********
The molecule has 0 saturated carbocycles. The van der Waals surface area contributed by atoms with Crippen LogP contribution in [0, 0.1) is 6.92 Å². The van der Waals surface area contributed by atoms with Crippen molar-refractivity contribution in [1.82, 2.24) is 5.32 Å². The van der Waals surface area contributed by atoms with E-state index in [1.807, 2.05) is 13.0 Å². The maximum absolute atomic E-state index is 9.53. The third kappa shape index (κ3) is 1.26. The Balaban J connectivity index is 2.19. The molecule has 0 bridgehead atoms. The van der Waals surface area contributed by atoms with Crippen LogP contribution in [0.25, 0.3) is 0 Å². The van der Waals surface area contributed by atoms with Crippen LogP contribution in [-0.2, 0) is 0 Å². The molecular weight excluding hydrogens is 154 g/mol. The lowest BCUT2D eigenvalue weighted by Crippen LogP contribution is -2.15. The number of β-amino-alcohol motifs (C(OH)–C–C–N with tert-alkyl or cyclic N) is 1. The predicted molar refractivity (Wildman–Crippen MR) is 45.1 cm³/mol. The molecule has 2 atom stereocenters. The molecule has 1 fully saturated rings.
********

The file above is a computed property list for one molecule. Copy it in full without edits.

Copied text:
The molecule has 0 saturated carbocycles. The van der Waals surface area contributed by atoms with Crippen LogP contribution in [0, 0.1) is 6.92 Å². The van der Waals surface area contributed by atoms with Crippen molar-refractivity contribution in [1.82, 2.24) is 5.32 Å². The van der Waals surface area contributed by atoms with E-state index in [1.807, 2.05) is 13.0 Å². The maximum absolute atomic E-state index is 9.53. The third kappa shape index (κ3) is 1.26. The Balaban J connectivity index is 2.19. The molecule has 0 bridgehead atoms. The van der Waals surface area contributed by atoms with Crippen LogP contribution in [0.25, 0.3) is 0 Å². The van der Waals surface area contributed by atoms with Crippen LogP contribution in [-0.2, 0) is 0 Å². The molecular weight excluding hydrogens is 154 g/mol. The lowest BCUT2D eigenvalue weighted by Crippen LogP contribution is -2.15. The number of β-amino-alcohol motifs (C(OH)–C–C–N with tert-alkyl or cyclic N) is 1. The predicted molar refractivity (Wildman–Crippen MR) is 45.1 cm³/mol. The molecule has 2 atom stereocenters. The molecule has 1 fully saturated rings.